Postcard perfect beaches. That’s what you can be sure of finding in Cahuita National Park. Probably some wildlife too if you’re lucky.
Cahuita National Park
Cahuita National Park is a small coastal reserve, just 1,000 hectares in size, located in southeast Costa Rica, not far from the border with Panama. It might be small, but it has much to offer. Hike for an hour or two along the beach trek and you’ll feel like you’re on a deserted island.
Your own deserted island.
In the Caribbean.
The hike starts from the town of Cahuita. Register in the park office on Playa Blanca (White Beach) before setting off. There is no fee to enter the park, but a donation is expected.
Once inside the park you can choose to walk along the beach or on a trail through the littoral rainforest. The beach is spectacular, but the jungle is where you’ll spot wildlife
I managed to spot quite a bit of wildlife on my hike, including monkeys, agouti, toucans, and iguanas. If you’re keen to see monkeys make sure to spend plenty of time scanning the canopy.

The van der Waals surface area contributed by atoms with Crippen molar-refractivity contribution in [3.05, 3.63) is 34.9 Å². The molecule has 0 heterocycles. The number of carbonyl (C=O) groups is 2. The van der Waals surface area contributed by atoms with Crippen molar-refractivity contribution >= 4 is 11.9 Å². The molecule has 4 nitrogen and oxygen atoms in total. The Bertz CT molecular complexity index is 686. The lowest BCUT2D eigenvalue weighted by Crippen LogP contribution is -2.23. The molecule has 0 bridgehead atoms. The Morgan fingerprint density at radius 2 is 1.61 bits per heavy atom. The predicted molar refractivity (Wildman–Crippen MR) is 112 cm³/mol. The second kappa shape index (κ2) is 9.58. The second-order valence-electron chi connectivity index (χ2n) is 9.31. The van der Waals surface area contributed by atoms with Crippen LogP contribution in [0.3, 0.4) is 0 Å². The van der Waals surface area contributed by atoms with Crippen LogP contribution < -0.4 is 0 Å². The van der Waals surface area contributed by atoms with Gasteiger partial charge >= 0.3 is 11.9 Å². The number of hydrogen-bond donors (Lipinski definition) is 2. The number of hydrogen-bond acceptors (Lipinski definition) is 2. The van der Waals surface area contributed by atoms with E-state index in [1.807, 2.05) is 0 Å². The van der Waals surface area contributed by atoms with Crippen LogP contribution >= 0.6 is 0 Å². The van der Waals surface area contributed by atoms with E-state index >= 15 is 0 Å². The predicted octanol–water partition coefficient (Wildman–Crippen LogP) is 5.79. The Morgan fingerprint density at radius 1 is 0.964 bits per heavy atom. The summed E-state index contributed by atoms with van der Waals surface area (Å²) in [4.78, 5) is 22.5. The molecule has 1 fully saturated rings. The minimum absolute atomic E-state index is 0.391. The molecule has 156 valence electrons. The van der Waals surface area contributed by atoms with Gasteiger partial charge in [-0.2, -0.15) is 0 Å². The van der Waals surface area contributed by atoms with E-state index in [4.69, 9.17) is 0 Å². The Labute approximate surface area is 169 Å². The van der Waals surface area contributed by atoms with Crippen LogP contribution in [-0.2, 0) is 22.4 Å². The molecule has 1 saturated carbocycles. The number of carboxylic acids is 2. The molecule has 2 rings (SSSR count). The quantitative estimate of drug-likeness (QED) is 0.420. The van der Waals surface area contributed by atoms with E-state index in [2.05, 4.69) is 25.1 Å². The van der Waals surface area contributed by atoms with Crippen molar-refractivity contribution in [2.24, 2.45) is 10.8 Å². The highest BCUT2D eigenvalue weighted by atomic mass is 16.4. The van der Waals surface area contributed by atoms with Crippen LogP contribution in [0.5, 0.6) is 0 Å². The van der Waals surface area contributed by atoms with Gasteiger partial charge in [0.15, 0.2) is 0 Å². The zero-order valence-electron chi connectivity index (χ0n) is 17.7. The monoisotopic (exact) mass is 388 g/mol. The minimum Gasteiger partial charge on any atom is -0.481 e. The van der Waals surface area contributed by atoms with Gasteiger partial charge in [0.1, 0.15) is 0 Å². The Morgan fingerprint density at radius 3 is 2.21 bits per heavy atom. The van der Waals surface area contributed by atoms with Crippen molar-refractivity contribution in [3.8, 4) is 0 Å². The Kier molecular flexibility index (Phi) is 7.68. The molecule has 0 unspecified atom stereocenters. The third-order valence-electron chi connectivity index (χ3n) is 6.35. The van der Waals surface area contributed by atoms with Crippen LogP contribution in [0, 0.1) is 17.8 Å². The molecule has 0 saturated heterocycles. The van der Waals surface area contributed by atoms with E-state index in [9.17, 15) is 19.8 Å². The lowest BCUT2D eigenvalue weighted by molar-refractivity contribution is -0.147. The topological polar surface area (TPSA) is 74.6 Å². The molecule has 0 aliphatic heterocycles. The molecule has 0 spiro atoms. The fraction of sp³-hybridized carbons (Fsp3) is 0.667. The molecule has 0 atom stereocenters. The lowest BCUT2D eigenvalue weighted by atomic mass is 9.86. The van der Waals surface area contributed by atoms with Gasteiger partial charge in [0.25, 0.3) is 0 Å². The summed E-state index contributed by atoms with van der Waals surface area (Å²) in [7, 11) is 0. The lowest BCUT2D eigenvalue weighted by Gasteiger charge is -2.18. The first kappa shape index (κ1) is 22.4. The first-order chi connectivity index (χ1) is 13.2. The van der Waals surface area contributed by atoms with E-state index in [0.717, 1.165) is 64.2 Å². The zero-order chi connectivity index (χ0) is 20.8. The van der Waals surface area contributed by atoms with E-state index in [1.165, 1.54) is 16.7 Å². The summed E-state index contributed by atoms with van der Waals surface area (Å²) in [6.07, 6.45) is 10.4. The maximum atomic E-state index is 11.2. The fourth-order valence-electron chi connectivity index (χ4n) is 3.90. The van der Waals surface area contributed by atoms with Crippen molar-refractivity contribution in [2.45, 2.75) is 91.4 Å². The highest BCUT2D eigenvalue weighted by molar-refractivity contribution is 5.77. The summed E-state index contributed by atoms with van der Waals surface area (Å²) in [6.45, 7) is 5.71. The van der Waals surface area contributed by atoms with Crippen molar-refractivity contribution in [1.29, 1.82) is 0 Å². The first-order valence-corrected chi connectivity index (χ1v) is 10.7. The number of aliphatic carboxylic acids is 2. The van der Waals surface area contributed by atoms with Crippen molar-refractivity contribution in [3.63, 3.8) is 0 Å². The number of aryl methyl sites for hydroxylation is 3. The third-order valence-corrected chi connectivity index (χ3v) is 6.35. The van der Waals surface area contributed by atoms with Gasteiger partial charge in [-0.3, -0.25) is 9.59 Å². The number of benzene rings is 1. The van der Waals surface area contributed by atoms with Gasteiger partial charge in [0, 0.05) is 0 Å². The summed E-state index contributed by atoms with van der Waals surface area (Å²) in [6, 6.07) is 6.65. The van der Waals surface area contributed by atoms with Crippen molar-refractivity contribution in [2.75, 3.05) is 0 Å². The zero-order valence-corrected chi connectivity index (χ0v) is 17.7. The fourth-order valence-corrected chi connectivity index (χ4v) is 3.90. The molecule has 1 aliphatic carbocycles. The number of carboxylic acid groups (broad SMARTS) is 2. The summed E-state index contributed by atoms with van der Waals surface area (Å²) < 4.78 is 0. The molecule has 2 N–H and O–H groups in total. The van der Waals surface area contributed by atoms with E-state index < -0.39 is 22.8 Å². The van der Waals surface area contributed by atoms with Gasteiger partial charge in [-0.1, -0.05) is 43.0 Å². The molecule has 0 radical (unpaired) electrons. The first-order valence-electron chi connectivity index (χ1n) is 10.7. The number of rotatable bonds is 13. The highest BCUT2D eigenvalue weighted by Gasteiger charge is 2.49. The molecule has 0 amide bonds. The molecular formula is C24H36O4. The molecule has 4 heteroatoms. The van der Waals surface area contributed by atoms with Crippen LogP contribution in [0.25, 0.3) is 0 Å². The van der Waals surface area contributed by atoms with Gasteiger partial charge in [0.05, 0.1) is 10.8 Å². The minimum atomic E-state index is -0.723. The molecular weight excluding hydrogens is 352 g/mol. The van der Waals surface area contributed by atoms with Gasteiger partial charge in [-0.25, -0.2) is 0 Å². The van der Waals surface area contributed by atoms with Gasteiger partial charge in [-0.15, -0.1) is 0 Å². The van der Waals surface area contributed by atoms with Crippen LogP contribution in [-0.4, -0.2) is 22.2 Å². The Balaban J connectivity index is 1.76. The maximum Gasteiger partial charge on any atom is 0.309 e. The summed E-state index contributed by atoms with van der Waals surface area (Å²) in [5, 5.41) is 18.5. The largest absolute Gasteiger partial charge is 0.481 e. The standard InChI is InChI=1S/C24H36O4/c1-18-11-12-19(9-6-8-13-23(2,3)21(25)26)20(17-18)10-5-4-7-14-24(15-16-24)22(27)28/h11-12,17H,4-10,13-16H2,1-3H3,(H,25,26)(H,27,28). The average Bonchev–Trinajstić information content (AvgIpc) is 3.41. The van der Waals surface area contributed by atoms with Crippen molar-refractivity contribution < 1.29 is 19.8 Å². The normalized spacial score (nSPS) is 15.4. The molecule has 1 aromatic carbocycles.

We saw at least four groups of monkeys, but we met others who walked the track at almost the same time as us and saw none. Keep yours eyes peeled. I spent so much time looking at the canopy I got a neck ache.
The best time to see animals is at sunrise, but if you’re like me, and not much good before 9am, there’s still hope.
Monkeys aren’t the only things in the canopy. It’s also where you’ll spot iguanas (the one I saw was too high up and too obscured by foliage to warrant a photograph) and squirrels. The squirrel in the photo is feasting on a crab that it just plucked off the beach.
Agouti, a relative of guinea pigs, are shy creatures. This one was seen way off in the distance drinking at the edge of creek. It bolted as soon as I moved towards it.
Basilisk lizards, found throughout Central America, are also known as Jesus Christ Lizards due to their ability to walk on water.
A friendly stingray showed up while I was taking this photo of the beach. It cruised past me a few times, showing no fear, before heading out to the reef.
While the beach looks postcard perfect the entire length of the trek, much of it is enclosed by reef, and thus it can be very shallow and awkward to swim in. The best places for swimming are at the start of the hike at Playa Blanca, and near the end of the hike at Playa Puenta Vargas.
For those who wish to snorkel, make note that you can only do so with a guide. The reef systems in Costa Rica have sustained serious damage over the years, the staff at Cahuita National Park are doing what they can to preserve this one.
The hike is only eight kilometres in length, but it gets mighty hot during the middle of the day, so bring plenty of water with you. There are no shops, and no public infrastructure.
It’s just you and your own deserted island.